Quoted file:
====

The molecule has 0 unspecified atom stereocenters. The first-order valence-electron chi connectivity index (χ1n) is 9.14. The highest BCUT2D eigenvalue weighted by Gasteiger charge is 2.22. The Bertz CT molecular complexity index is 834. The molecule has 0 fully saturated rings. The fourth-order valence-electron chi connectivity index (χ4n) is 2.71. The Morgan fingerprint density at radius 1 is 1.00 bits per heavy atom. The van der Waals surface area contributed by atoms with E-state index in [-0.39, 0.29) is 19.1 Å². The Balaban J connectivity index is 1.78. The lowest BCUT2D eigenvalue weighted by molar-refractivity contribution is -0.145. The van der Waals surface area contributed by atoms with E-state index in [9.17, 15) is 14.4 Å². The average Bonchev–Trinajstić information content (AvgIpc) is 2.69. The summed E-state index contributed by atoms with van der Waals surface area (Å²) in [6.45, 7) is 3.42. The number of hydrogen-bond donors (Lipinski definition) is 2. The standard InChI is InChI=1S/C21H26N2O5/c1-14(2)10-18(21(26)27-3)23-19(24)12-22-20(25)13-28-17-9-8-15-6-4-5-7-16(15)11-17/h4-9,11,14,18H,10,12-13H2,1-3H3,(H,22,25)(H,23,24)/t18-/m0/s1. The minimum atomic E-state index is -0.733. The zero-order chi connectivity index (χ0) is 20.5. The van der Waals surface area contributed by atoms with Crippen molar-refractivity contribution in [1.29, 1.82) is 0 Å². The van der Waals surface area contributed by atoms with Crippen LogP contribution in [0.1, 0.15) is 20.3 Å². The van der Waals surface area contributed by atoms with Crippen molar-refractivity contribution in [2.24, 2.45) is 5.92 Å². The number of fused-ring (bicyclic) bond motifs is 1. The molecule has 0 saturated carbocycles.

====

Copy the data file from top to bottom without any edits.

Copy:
The molecule has 0 unspecified atom stereocenters. The first-order valence-electron chi connectivity index (χ1n) is 9.14. The highest BCUT2D eigenvalue weighted by Gasteiger charge is 2.22. The Bertz CT molecular complexity index is 834. The molecule has 0 fully saturated rings. The fourth-order valence-electron chi connectivity index (χ4n) is 2.71. The Morgan fingerprint density at radius 1 is 1.00 bits per heavy atom. The van der Waals surface area contributed by atoms with E-state index in [-0.39, 0.29) is 19.1 Å². The Balaban J connectivity index is 1.78. The lowest BCUT2D eigenvalue weighted by molar-refractivity contribution is -0.145. The van der Waals surface area contributed by atoms with E-state index in [9.17, 15) is 14.4 Å². The average Bonchev–Trinajstić information content (AvgIpc) is 2.69. The summed E-state index contributed by atoms with van der Waals surface area (Å²) in [6.45, 7) is 3.42. The number of hydrogen-bond donors (Lipinski definition) is 2. The standard InChI is InChI=1S/C21H26N2O5/c1-14(2)10-18(21(26)27-3)23-19(24)12-22-20(25)13-28-17-9-8-15-6-4-5-7-16(15)11-17/h4-9,11,14,18H,10,12-13H2,1-3H3,(H,22,25)(H,23,24)/t18-/m0/s1. The minimum atomic E-state index is -0.733. The zero-order chi connectivity index (χ0) is 20.5. The van der Waals surface area contributed by atoms with Crippen molar-refractivity contribution in [1.29, 1.82) is 0 Å². The van der Waals surface area contributed by atoms with Crippen LogP contribution in [0.1, 0.15) is 20.3 Å². The van der Waals surface area contributed by atoms with Crippen molar-refractivity contribution in [2.24, 2.45) is 5.92 Å². The number of fused-ring (bicyclic) bond motifs is 1. The molecule has 0 saturated carbocycles.